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BELLEVUE HEALTHCARE TRUST: Managers confident for future

BELLEVUE HEALTHCARE TRUST: Managers confident future of global healthcare industry is bright one

The managers of investment trust Bellevue Healthcare are confident the future of the global healthcare industry is a bright one. 

Ageing populations across the world and the exponential growth in chronic illnesses mean demand for healthcare services is here to stay, irrespective of any economic downturn. 

So confident are the management team that since the start of the year, they have used £80million of low-cost borrowings to increase the trust’s holdings in equity markets. 

The two individuals overseeing the £1billion portfolio – Paul Major and Brett Darke – have also been busy buying more personal shares in the trust, a sure-fire sign that they believe the outlook is more positive than negative.

‘Of course, as an investor in equities, you can’t dismiss the Putin factor,’ says Major, ‘Or for that matter, geopolitical tensions in the South China Sea. 

”It explains why we have kept some powder dry just in case something happens which causes share prices to plunge sharply and suddenly. If that happened, we would use the borrowings we have yet to employ to buy even more shares in the companies we own. 

‘The fact remains that many of the companies we invest in are super-resilient businesses that will keep on growing. They provide a degree of certainty in an uncertain world. 

The trust is invested in 29 healthcare stocks, most listed in the United States. 

‘We keep an eye on some 250 companies,’ says Major. ‘Most are small to medium-sized businesses doing extraordinary things in the healthcare sector. But their share prices have been hit by the general slide in US equity values over the past nine months.’ 

Bellevue’s numbers confirm this. Over the past year, the trust has recorded losses of nearly 9 per cent. This compares with five-year gains of 73 per cent. 

‘Our job is to find companies that can deliver healthcare solutions, whether it is in disease prevention, diagnosis, treatment or recovery,’ says Major. Among the trust’s top 10 holdings is CareDx, a US company that provides at-home testing kits to people who have had a major organ transplant.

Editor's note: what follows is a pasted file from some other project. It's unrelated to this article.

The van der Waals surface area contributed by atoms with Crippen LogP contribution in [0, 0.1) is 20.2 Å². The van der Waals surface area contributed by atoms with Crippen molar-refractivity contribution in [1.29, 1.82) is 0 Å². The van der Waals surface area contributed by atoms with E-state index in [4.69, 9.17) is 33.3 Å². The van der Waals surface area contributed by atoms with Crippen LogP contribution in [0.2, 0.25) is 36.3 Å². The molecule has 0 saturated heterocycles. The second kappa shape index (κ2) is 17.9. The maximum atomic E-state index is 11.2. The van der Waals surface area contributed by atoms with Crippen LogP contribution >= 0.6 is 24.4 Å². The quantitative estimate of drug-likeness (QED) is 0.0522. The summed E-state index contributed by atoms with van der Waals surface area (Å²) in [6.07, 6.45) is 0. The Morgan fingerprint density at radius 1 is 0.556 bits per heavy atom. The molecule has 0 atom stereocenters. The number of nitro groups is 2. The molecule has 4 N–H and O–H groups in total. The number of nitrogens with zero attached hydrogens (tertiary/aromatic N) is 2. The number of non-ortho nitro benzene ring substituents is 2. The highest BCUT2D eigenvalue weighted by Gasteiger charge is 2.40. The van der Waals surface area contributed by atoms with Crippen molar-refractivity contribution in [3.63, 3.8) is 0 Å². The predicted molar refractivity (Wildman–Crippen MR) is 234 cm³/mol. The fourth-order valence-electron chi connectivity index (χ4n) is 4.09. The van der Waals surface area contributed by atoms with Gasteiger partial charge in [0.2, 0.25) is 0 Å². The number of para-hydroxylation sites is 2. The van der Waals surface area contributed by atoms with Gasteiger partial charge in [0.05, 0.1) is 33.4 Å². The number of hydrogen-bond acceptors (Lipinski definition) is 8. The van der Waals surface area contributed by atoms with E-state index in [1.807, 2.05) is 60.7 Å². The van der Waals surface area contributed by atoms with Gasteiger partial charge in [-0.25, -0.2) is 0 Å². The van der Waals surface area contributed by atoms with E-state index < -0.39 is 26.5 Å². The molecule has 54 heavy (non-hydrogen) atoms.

‘The tests help reduce the risk of organ rejection,’ says Major. ‘They are able to identify any adverse impact on the replacement organ as a result of the drugs being used – and any weakening of the immune system that could trigger other conditions.’ 

The investment trust has had a holding in CareDx on and off over the years, but reinvested in the company in September last year. 

Another big fund stake is in Axonics, a business that has developed a small electronic implant that helps people who suffer from involuntary leakage of the bladder or bowel. 

The implant sends out a current that stimulates nerves that control the bladder and bowel, stopping leakage. When someone wants to use the toilet, they deactivate the implant through a hand-held switch. Quarterly financial results for Axonics, released last week, showed a 50 per cent increase in company revenues, compared to the same period last year. 

The trust has a stock market identification code of BZCNLL9 and a ticker of BBH. Annual charges total 1.1 per cent. 

Given its specialist nature, it is a fund that should only form a small part of an investor’s portfolio. One attractive feature is that it pays a regular dividend, equivalent to around 3.5 per cent per annum. 

The latest interim dividend of 3.235pence compares to last year’s payment of 3.015pence and a share price of £1.74. 

Rival trusts include Polar Capital Global Healthcare and Worldwide Healthcare.



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